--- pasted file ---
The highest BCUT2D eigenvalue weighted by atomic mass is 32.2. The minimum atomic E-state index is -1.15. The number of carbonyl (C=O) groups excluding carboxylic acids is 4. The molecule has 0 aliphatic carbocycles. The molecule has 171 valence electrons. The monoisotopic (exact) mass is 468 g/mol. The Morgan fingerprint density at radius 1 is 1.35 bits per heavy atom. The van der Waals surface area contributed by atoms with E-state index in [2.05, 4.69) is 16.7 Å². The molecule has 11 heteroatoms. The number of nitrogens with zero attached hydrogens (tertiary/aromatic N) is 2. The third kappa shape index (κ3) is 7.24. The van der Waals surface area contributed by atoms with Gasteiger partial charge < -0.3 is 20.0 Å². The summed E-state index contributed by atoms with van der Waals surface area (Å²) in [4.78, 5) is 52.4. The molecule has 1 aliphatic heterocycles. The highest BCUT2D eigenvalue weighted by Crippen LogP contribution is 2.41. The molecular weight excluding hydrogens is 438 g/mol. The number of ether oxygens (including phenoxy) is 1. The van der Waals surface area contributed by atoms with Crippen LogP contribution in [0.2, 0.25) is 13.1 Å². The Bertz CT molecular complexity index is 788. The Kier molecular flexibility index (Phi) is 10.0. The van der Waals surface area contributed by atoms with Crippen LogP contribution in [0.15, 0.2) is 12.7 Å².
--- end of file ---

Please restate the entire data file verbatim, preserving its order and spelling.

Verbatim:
The highest BCUT2D eigenvalue weighted by atomic mass is 32.2. The minimum atomic E-state index is -1.15. The number of carbonyl (C=O) groups excluding carboxylic acids is 4. The molecule has 0 aliphatic carbocycles. The molecule has 171 valence electrons. The monoisotopic (exact) mass is 468 g/mol. The Morgan fingerprint density at radius 1 is 1.35 bits per heavy atom. The van der Waals surface area contributed by atoms with E-state index in [2.05, 4.69) is 16.7 Å². The molecule has 11 heteroatoms. The number of nitrogens with zero attached hydrogens (tertiary/aromatic N) is 2. The third kappa shape index (κ3) is 7.24. The van der Waals surface area contributed by atoms with Gasteiger partial charge < -0.3 is 20.0 Å². The summed E-state index contributed by atoms with van der Waals surface area (Å²) in [4.78, 5) is 52.4. The molecule has 1 aliphatic heterocycles. The highest BCUT2D eigenvalue weighted by Crippen LogP contribution is 2.41. The molecular weight excluding hydrogens is 438 g/mol. The number of ether oxygens (including phenoxy) is 1. The van der Waals surface area contributed by atoms with Crippen LogP contribution in [0.2, 0.25) is 13.1 Å². The Bertz CT molecular complexity index is 788. The Kier molecular flexibility index (Phi) is 10.0. The van der Waals surface area contributed by atoms with Crippen LogP contribution in [0.15, 0.2) is 12.7 Å².